When I was assigned the principles of “equity” and “economy” to guide my work for this project, I thought about how these terms related to my own life, and my history, in the Brighton area.
My great-great grandparents lived north of Brighton; they worked in the fields around Henfield during the planting and harvest seasons, and in the winter they would live in the poorhouse in Brighton. By the time I was born, my family had made their way into the middle classes. I grew up in Steyning, a three hours’ walk across the Downs from the city. I’d sometimes walk that way, through Fulking, or else along the old railway line, when I didn’t cycle or hitchhike my way there and back. As a teenage boy in late 1970s and early 1980s, I saw Brighton as a place very unlike my quiet conservative village. It was a city full of possibilities and cultural horizons, a place where I could meet other like-minded boys to spend days skateboarding at the Level, and nights seeing bands at the Concorde or Sherry’s or the (aptly named) Escape. Now, as a middle-aged artist based in London and New York, I often think back to those years and the visions of the future I had then, and the dreams of a teenage boy walking through the fields or along the sea.
Half of the images I made are a kind of composite self-portrait, filtered through those memories. I photographed boys at the skateboard park at the Level, boys around the age I was when I first began to think of my share of the future – and the “equity” I imagined in that future. These are not the only teenagers in Brighton, or even the only teenage boys; they are part of a minority subculture, within Brighton’s multicultural communities. Photographing them, I think about how different their sense of “equity” must be, growing up in a much more diverse place than I did, in a time of Green MPs and environmental initiatives. I juxtaposed the portraits with images of the flowers of the South Downs for a few reasons: as a reminder of my long teenage walks across the Downs, as an image of growth and futurity, and also as a vision of constancy in the midst of the changes that happen in cities and lives.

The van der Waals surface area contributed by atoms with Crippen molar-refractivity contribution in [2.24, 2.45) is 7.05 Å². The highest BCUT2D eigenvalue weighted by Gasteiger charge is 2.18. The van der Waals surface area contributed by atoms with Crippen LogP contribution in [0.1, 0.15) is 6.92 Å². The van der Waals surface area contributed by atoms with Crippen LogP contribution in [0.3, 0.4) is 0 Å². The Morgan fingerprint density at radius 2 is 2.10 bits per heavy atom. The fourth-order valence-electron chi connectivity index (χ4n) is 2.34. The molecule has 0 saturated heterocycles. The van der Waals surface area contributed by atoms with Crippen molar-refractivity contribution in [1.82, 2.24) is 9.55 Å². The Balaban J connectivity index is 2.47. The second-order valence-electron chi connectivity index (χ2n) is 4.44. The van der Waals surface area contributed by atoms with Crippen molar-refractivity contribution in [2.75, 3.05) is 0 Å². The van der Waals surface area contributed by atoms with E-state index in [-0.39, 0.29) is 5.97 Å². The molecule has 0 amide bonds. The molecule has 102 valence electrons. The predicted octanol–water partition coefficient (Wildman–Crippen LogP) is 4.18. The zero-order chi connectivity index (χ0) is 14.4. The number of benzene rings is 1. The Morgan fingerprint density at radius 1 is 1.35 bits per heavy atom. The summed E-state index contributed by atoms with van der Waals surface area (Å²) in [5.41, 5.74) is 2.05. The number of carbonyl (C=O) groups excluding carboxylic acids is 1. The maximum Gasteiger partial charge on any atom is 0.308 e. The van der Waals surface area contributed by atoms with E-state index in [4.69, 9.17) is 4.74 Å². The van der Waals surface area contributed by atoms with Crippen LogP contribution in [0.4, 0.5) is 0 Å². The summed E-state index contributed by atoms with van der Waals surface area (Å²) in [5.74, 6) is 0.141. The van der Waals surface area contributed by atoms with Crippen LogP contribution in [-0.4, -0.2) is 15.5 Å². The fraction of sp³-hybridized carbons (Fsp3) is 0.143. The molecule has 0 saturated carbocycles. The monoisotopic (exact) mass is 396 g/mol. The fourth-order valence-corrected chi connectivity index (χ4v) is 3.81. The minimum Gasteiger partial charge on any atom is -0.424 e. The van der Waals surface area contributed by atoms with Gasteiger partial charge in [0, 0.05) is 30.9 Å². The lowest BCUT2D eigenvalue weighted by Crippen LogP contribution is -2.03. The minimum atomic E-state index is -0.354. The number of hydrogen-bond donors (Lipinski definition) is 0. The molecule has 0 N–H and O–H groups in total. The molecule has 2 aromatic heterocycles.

The other half of the work I made, on the idea of “economy,” makes a different kind of juxtaposition. I thought about how the city of Brighton exists, and has always existed, in relation to two limits: the Downs and the sea. It takes its identity from those surrounding natural phenomena, but is also bounded by them. I made images of businesses operating in and with that defining periphery, who contribute to Brighton’s economy by linking the city to its natural environment. For example, I photographed green initiatives in the harbour, including a company who use recycled glass to make breeze block for building, and a company who produce wood chips for power stations. I also photographed small shops selling local food products sourced from the Downs or fish caught off the local coasts, as well as businesses operating on the Downs themselves, including a mushroom farm, an organic pork farm, and a cannabis farm.
For me, the work as a whole, in its various juxtapositions, brings together the past and the future, the personal and the global. Brighton is made of young people with their own dreams of the future, and older people who are making the economic future, particularly by working with the natural world.